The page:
Global Understanding: Gun Violence in America
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Global Understanding: Gun Violence in America

(The Verge) – On Tuesday, April 10, Monmouth University professor Jennifer Shamrock hosted a presentation for the Global Understanding Conference called “Fully Loaded: Gun Violence in America.” With so much controversy about gun control occurring over the past year, this topic was relevant and important to learn more about.
Shamrock and two student speakers, Rachel Fisher and Jose Aguilar, started the presentation with some attention grabbing facts about gun violence. “The United States has the highest gun ownership rate in the world, about 88 guns per 100 people,” stated Shamrock. The United States accounts for 4.5% of the world’s population, and 40% of the world’s firearms.
Many different video clips were shown during the presentation, all providing valuable information and stories about gun violence. A clip of a news report stated that this past November, Americans tried to buy 2 million guns. It also stated that there are more gun stores in the United States than there are gas stations or grocery stores. There are more than 130,000 licensed firearms dealers in the United States, with about half of them being large retail stores. For whatever reasons, Americans value their firearms highly.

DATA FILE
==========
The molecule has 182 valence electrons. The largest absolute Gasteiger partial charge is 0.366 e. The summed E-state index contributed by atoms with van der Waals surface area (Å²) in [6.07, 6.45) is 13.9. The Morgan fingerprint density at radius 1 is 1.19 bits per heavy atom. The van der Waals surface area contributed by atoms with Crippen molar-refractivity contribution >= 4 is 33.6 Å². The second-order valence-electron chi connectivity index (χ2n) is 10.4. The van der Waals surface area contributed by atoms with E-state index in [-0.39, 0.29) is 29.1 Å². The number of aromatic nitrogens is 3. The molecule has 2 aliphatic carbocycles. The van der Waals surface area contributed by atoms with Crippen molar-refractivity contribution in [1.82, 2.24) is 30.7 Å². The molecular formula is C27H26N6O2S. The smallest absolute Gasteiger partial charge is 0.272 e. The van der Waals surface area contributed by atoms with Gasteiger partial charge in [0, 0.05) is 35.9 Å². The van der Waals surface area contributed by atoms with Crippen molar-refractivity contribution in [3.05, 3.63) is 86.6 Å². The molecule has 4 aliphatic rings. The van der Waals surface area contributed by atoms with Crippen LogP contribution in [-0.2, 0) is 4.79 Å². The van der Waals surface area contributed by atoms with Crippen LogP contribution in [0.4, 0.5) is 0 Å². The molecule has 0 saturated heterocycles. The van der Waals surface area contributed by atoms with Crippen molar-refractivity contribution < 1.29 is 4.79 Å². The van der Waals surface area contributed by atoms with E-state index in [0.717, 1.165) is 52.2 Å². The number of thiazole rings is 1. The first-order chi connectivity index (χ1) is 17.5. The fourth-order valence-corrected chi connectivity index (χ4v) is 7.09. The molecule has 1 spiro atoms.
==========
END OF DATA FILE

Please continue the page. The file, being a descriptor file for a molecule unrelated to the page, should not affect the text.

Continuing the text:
The shooting in Newtown, Conn. sparked talks of Gun Control once again in the US. Image taken from: The Newtown Bee

While many people believe that we have enough laws to prevent gun ownership, the facts tell us otherwise. While federal law does require a background check to buy firearms, there are private sellers who do not exactly follow these rules. Hidden cameras revealed that gun shows, where many private gun sellers do business, are a huge loophole in the law. Out of all of the illegally trafficked guns in the United States, 30% come from these shows.